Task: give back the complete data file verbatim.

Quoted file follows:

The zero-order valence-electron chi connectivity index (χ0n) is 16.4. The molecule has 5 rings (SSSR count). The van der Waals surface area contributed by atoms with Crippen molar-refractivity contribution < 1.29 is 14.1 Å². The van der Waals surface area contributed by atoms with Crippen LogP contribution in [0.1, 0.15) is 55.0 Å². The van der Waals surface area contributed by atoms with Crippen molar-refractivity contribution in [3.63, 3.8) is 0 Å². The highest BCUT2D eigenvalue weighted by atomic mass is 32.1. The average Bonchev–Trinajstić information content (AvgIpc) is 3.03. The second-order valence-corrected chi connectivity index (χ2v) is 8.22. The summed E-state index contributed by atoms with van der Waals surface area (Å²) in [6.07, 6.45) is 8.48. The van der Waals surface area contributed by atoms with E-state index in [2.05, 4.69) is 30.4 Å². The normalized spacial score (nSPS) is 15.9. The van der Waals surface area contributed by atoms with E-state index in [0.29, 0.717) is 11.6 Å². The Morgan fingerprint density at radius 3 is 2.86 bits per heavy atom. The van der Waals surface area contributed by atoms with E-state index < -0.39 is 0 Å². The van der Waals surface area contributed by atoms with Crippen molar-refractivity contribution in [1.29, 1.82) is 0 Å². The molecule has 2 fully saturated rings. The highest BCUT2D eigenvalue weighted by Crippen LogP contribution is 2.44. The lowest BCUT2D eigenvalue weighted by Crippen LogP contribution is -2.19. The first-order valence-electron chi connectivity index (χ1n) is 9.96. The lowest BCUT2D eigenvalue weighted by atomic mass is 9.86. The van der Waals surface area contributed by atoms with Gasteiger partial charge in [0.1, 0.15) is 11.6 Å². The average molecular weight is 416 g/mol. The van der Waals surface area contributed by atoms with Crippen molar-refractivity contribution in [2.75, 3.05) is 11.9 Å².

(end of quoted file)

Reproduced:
The zero-order valence-electron chi connectivity index (χ0n) is 16.4. The molecule has 5 rings (SSSR count). The van der Waals surface area contributed by atoms with Crippen molar-refractivity contribution < 1.29 is 14.1 Å². The van der Waals surface area contributed by atoms with Crippen LogP contribution in [0.1, 0.15) is 55.0 Å². The van der Waals surface area contributed by atoms with Crippen molar-refractivity contribution in [3.63, 3.8) is 0 Å². The highest BCUT2D eigenvalue weighted by atomic mass is 32.1. The average Bonchev–Trinajstić information content (AvgIpc) is 3.03. The second-order valence-corrected chi connectivity index (χ2v) is 8.22. The summed E-state index contributed by atoms with van der Waals surface area (Å²) in [6.07, 6.45) is 8.48. The van der Waals surface area contributed by atoms with E-state index in [2.05, 4.69) is 30.4 Å². The normalized spacial score (nSPS) is 15.9. The van der Waals surface area contributed by atoms with E-state index in [0.29, 0.717) is 11.6 Å². The Morgan fingerprint density at radius 3 is 2.86 bits per heavy atom. The van der Waals surface area contributed by atoms with E-state index < -0.39 is 0 Å². The van der Waals surface area contributed by atoms with Crippen molar-refractivity contribution in [1.29, 1.82) is 0 Å². The molecule has 2 fully saturated rings. The highest BCUT2D eigenvalue weighted by Crippen LogP contribution is 2.44. The lowest BCUT2D eigenvalue weighted by Crippen LogP contribution is -2.19. The first-order valence-electron chi connectivity index (χ1n) is 9.96. The lowest BCUT2D eigenvalue weighted by atomic mass is 9.86. The van der Waals surface area contributed by atoms with Gasteiger partial charge in [0.1, 0.15) is 11.6 Å². The average molecular weight is 416 g/mol. The van der Waals surface area contributed by atoms with Crippen molar-refractivity contribution in [2.75, 3.05) is 11.9 Å².